Greater Manchester’s All Night Flight toss their bonnet in with reissue of an atmospheric DIY “trance” album from late ‘80s California sure to appeal to fans of K. Leimer, Marc Barreca, or Stroom’s languid introspective vibes.
“Ok, background! A Produce is the moniker of the late Barry Craig, a prolific artist operating on the fringe of the experimental and DIY music scene of California from the 80's onwards. Via his Trance Port Tapes label, Craig was responsible for documenting what he coined in his own words 'the growing trance music scene' emerging in LA at the time. Trance? not as we know it, but more his own unique take on hypnotic, somewhat introspective minimalist electronics and instrumentation that's STILL very of the now and undiscovered. The imprint's DIY ethos and alternative agenda was cemented through the incredible design work by Bruce Licher of Independent Project Press and a release from psychedelic enabler Timothy Leary.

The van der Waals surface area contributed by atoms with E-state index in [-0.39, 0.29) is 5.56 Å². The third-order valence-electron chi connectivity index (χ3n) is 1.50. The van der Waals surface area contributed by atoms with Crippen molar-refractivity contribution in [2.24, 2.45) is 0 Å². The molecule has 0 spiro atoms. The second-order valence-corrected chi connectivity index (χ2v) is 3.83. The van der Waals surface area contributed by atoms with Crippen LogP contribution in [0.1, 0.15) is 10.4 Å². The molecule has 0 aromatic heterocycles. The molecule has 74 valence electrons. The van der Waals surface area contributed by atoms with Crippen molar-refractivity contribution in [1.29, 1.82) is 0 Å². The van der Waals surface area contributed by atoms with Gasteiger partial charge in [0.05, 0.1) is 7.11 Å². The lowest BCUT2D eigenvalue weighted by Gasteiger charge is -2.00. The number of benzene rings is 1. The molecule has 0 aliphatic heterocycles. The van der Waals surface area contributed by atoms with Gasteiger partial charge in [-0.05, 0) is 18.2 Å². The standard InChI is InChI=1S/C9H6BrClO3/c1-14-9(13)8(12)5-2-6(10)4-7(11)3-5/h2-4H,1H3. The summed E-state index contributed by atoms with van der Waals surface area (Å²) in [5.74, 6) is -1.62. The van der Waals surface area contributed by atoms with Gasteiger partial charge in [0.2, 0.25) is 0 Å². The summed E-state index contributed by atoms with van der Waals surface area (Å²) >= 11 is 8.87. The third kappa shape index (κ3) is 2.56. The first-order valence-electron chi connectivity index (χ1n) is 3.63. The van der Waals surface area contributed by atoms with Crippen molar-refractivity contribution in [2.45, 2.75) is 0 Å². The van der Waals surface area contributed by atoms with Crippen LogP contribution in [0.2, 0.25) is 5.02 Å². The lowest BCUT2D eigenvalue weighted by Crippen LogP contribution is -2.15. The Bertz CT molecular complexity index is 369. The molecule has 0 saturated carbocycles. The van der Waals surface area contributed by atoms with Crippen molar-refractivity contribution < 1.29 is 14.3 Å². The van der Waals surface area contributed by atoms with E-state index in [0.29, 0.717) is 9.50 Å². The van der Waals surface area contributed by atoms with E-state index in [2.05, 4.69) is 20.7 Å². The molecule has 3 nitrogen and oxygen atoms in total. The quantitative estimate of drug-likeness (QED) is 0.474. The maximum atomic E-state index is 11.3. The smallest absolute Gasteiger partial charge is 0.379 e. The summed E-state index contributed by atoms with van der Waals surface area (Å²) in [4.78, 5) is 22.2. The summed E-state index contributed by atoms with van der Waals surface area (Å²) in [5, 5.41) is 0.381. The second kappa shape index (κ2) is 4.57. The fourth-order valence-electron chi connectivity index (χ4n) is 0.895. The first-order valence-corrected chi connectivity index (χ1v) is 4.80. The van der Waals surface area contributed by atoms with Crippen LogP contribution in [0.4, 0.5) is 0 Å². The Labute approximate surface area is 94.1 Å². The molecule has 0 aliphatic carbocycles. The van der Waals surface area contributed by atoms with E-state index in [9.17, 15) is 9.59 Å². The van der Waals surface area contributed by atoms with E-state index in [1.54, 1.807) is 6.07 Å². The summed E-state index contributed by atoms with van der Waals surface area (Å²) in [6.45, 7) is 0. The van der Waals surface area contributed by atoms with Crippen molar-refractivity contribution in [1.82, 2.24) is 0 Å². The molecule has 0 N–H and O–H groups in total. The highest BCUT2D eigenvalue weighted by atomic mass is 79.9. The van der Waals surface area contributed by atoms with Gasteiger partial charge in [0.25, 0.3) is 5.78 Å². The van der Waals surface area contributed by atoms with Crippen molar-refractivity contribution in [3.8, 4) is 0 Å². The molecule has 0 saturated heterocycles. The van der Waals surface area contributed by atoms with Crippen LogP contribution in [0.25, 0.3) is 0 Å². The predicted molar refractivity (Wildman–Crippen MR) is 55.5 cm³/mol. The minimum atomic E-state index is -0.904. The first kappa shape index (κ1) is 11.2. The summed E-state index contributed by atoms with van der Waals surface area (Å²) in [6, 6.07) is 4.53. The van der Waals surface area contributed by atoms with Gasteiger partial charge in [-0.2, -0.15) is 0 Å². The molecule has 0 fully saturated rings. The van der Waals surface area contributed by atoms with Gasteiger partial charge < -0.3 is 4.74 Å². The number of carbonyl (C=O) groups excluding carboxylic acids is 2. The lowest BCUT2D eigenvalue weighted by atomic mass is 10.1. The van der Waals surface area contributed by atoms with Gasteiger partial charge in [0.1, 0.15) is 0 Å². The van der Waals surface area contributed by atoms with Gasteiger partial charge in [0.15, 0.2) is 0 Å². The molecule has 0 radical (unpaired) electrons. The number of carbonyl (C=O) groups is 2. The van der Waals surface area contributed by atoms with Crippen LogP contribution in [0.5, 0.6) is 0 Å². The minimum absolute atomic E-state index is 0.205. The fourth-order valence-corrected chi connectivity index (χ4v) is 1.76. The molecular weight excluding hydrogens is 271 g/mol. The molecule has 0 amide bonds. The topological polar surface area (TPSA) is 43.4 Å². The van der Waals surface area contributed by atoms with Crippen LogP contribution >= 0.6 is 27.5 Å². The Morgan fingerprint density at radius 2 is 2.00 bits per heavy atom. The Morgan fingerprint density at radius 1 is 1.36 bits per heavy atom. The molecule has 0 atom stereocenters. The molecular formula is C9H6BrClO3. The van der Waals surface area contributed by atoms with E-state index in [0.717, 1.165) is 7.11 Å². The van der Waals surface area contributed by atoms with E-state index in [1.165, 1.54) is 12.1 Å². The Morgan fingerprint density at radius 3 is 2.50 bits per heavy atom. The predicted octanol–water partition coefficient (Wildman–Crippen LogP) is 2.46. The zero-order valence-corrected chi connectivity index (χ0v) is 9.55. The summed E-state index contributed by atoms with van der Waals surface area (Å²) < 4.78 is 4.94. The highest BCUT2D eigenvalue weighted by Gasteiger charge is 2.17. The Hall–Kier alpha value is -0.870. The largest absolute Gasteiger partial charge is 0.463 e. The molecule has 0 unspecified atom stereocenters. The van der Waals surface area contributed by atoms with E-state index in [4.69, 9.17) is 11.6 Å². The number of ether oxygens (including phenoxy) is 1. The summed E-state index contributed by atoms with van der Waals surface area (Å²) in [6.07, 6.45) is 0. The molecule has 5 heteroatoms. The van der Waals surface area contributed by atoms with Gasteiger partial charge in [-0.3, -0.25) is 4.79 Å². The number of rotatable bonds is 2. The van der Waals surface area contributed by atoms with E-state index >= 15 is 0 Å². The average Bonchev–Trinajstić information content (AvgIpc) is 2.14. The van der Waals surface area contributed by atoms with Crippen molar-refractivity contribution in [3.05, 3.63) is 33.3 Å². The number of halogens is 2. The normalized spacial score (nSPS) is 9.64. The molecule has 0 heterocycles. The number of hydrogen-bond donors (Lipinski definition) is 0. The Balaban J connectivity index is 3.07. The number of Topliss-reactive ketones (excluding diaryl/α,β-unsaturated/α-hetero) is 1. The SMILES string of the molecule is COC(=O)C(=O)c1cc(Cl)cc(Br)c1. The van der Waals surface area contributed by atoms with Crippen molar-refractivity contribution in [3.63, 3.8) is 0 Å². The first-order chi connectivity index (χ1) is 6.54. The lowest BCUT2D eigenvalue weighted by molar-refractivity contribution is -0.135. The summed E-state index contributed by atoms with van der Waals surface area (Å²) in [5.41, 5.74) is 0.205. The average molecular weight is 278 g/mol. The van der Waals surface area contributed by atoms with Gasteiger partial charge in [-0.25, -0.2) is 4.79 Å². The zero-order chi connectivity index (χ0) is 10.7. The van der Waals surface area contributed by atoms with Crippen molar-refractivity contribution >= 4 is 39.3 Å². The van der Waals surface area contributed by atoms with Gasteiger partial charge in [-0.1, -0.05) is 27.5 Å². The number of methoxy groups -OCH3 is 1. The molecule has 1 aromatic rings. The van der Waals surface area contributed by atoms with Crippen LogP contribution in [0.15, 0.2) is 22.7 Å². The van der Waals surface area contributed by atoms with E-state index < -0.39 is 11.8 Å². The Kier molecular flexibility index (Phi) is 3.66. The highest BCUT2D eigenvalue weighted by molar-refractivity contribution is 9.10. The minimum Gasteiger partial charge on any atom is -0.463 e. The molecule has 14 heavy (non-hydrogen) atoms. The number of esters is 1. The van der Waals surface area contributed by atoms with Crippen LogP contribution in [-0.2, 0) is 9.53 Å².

Incubated over the course of three years, Craig's privately released, small-run debut The Clearing is described as 'an album of conceptual space', rooted in LA's early post-punk / DIY scene but coming at an intersection of styles to incorporate the new experimental or 'trance' music that was starting coalesce . The result is a masterpiece of flow and cohesion without comparison, shifting from heady, repetitious organ pieces ‘Farming In Arabia’ to tension-laced palette cleanser ‘Tunnels’. ‘Owachomo’ slips into a moodier, sulking drum-machine strut, followed by the more frantic ‘Pulse’ - a wild, insistent, polyrhythmic soup of crisp drum machines and eccentric vocal acrobatics. At this point it’d be nice to offer some comparisons but I’m totally stumped; the whole LP flows so naturally between these livelier moments to deeper, inward-looking passages, such as the transition from ‘October 1st’ to the blind-siding, spirited new-wave cut ‘Ashes Of Love’. The home-straight plunges back inside, with a piece of stripped bare hypnotism ‘#2’, more intimate, wind-chime ambience on ‘The Raw Silk, The Uncarved Block’ and the final piece of tempered tribalism ‘The Clearing’.
I really can’t give this one enough justice with words and any obvious bias aside, it’s truly one of the best front-to-back listens I’ve ever encountered and I hope others can experience the same.”